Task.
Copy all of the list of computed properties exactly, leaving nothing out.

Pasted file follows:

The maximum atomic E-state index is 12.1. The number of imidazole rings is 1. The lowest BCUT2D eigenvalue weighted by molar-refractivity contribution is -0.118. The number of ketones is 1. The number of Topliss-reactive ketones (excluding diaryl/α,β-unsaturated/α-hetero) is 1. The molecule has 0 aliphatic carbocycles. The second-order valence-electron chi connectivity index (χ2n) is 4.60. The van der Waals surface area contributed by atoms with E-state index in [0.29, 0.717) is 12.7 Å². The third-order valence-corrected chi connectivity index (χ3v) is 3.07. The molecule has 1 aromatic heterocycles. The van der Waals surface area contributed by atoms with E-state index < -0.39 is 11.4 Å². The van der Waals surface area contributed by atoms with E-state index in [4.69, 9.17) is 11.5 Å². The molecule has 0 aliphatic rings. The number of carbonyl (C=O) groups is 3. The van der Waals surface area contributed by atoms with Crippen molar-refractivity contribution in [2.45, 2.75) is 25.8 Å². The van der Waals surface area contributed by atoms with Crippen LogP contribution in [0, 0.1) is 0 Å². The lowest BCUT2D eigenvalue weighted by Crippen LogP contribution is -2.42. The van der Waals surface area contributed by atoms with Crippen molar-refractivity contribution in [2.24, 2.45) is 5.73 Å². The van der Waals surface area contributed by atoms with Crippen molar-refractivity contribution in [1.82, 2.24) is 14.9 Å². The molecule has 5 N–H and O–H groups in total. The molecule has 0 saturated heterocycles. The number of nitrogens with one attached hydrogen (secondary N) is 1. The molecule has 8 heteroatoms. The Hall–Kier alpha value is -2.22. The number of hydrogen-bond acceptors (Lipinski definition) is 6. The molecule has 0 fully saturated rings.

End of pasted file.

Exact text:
The maximum atomic E-state index is 12.1. The number of imidazole rings is 1. The lowest BCUT2D eigenvalue weighted by molar-refractivity contribution is -0.118. The number of ketones is 1. The number of Topliss-reactive ketones (excluding diaryl/α,β-unsaturated/α-hetero) is 1. The molecule has 0 aliphatic carbocycles. The second-order valence-electron chi connectivity index (χ2n) is 4.60. The van der Waals surface area contributed by atoms with E-state index in [0.29, 0.717) is 12.7 Å². The third-order valence-corrected chi connectivity index (χ3v) is 3.07. The molecule has 1 aromatic heterocycles. The van der Waals surface area contributed by atoms with E-state index < -0.39 is 11.4 Å². The van der Waals surface area contributed by atoms with E-state index in [4.69, 9.17) is 11.5 Å². The molecule has 0 aliphatic rings. The number of carbonyl (C=O) groups is 3. The van der Waals surface area contributed by atoms with Crippen molar-refractivity contribution in [2.45, 2.75) is 25.8 Å². The van der Waals surface area contributed by atoms with Crippen LogP contribution in [0, 0.1) is 0 Å². The lowest BCUT2D eigenvalue weighted by Crippen LogP contribution is -2.42. The van der Waals surface area contributed by atoms with Crippen molar-refractivity contribution in [2.24, 2.45) is 5.73 Å². The van der Waals surface area contributed by atoms with Crippen molar-refractivity contribution in [1.82, 2.24) is 14.9 Å². The molecule has 5 N–H and O–H groups in total. The molecule has 0 saturated heterocycles. The number of nitrogens with one attached hydrogen (secondary N) is 1. The molecule has 8 heteroatoms. The Hall–Kier alpha value is -2.22. The number of hydrogen-bond acceptors (Lipinski definition) is 6. The molecule has 0 fully saturated rings.